The 2004 Senior PGA Championship
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Haas makes marathon senior debut a dandy
Jay Haas carded six birdies and a double-bogey en route to his opening 67.(Photo: Getty Images)

Haas makes marathon senior debut a dandy

Senior rookie Jay Haas entered the 65th Senior PGA Championship as one of the favorites and he didn't disappoint, shooting a rain-interrupted 67 to tie Tom Watson, Hale Irwin and Gil Morgan for the first-round lead.


By Bob Denney, PGA of America

LOUISVILLE, Ky. -- Jay Haas had to wait 22 hours before completing his first round as a member of the Champions Tour and his debut in the 65th Senior PGA Championship.

Haas, who has been a tour de force on the PGA Tour in a bid to become the oldest player to earn a U.S. Ryder Cup berth, made the most of his time in and around the Valhalla Golf Club clubhouse.

"The delay helped me," Haas said after posting a 4-under-par 67, which tied him with veterans Hale Irwin, Gil Morgan and Tom Watson in the marathon, weather-delayed first round of the most prestigious and oldest event in senior golf. "But, I don't know if I would have done that (good) if we played in the morning."

Haas, who turned 50 last Dec. 2, said he ate several times, did some crossword puzzles, worked out, chatted with his friends and practiced his putting. It was the right formula to keep pace with Irwin, Watson and Morgan, who birdied three of his final four holes before a closing bogey on the difficult 415-yard, uphill par-4 ninth, the toughest hole on the course.

Irwin and Watson finished their rounds Thursday afternoon.

The opening round didn't resume until 4:30 p.m. Friday, and didn't conclude until 6:51 p.m. Flooding of Floyd's Fork Creek on the front nine forced a suspension of play until the sun finally peered through the clouds and the water began to recede.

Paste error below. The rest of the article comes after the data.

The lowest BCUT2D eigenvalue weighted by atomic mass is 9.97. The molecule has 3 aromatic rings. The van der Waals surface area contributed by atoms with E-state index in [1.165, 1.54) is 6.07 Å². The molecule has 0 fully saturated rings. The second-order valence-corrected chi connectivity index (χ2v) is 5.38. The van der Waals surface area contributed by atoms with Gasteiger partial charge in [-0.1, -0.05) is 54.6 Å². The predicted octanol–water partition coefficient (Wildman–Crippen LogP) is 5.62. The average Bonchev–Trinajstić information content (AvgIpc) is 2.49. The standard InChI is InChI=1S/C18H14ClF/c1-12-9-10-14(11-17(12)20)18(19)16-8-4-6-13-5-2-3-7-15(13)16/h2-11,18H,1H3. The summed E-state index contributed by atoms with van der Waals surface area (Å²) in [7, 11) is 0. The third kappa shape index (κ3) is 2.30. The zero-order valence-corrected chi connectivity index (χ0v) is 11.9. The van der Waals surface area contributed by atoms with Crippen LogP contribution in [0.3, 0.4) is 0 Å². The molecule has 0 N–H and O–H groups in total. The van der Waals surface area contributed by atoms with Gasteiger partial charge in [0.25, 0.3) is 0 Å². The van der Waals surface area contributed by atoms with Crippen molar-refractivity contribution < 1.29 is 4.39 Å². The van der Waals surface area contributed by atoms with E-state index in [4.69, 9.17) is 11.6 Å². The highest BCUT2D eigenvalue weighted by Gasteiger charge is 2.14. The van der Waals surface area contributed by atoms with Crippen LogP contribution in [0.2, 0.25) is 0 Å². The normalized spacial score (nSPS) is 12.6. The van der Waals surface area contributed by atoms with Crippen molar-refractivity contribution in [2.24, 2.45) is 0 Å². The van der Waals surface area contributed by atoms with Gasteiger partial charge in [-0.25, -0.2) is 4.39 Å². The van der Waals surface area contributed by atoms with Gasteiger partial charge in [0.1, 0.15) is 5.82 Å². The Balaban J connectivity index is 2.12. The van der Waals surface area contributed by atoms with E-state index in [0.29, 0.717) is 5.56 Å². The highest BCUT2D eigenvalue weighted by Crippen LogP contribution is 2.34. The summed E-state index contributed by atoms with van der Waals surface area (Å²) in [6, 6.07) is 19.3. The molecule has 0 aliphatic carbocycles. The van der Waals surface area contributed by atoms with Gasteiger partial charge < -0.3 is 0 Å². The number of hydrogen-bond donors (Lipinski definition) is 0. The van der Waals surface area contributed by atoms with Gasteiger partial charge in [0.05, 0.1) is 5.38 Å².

"The delay was very tiring from one aspect," said Morgan, who is making his seventh Senior PGA appearance. "I came out at 6 a.m., and was going to have to come back at 6:25 p.m. this afternoon. I think it's the worst part of the split."

Seven players were two strokes back at 69, a group that included Dave Barr, Mark James, Wayne Levi, Mike McCullough, Jay Sigel, Craig Stadler and D.A. Weibring. Twenty players in the 156-player field managed to break par on a 6,990-yard layout that yielded a 75.43 scoring average.

Haas birdied two of his final three holes after the restart of the opening round, and almost holed a birdie on the ninth hole.

"Overall, I can't be more pleased," said Haas. "I hit a lot of good shots. I had a great day with Craig (Stadler) and Fuzzy (Zoeller). I couldn't ask for two better guys to play with."

Haas said that he didn't feel that differently among Champions Tour partners than competing on the PGA Tour.

"To me, this tournament doesn't feel any different from a regular Tour event," he said. "There's enough Hall of Fame players up there that are capable of doing what I'm doing on the regular Tour. I kind of laughed when I saw I was the favorite, not one of the favorites. I came out here yesterday and Hale Irwin and Tom Watson were on top of the leaderboard. That, to me, is no different than the last 30 years."

The second round began at 5:45 p.m., for players who did not play in the morning groups on Thursday. The second round is scheduled to resume Saturday at 7:30 a.m.